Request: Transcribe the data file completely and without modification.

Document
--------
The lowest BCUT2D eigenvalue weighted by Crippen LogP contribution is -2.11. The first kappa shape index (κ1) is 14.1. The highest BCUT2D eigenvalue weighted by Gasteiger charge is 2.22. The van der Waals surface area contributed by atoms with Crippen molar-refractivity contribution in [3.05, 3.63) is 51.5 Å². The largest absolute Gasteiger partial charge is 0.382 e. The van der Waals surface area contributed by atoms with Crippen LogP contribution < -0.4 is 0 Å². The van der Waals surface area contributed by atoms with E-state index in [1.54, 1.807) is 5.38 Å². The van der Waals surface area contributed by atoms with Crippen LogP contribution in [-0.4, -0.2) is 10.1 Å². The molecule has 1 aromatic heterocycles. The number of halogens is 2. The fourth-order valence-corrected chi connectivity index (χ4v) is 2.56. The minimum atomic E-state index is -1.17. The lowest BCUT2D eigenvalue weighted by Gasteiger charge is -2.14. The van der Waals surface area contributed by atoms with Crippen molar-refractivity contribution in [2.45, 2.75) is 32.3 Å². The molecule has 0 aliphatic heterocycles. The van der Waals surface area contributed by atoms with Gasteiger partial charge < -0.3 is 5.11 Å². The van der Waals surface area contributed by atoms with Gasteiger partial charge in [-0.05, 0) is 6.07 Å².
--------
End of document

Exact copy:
The lowest BCUT2D eigenvalue weighted by Crippen LogP contribution is -2.11. The first kappa shape index (κ1) is 14.1. The highest BCUT2D eigenvalue weighted by Gasteiger charge is 2.22. The van der Waals surface area contributed by atoms with Crippen molar-refractivity contribution in [3.05, 3.63) is 51.5 Å². The largest absolute Gasteiger partial charge is 0.382 e. The van der Waals surface area contributed by atoms with Crippen LogP contribution < -0.4 is 0 Å². The van der Waals surface area contributed by atoms with E-state index in [1.54, 1.807) is 5.38 Å². The van der Waals surface area contributed by atoms with Crippen LogP contribution in [-0.4, -0.2) is 10.1 Å². The molecule has 1 aromatic heterocycles. The number of halogens is 2. The fourth-order valence-corrected chi connectivity index (χ4v) is 2.56. The minimum atomic E-state index is -1.17. The lowest BCUT2D eigenvalue weighted by Gasteiger charge is -2.14. The van der Waals surface area contributed by atoms with Crippen molar-refractivity contribution in [2.45, 2.75) is 32.3 Å². The molecule has 0 aliphatic heterocycles. The van der Waals surface area contributed by atoms with Gasteiger partial charge < -0.3 is 5.11 Å². The van der Waals surface area contributed by atoms with Gasteiger partial charge in [-0.05, 0) is 6.07 Å².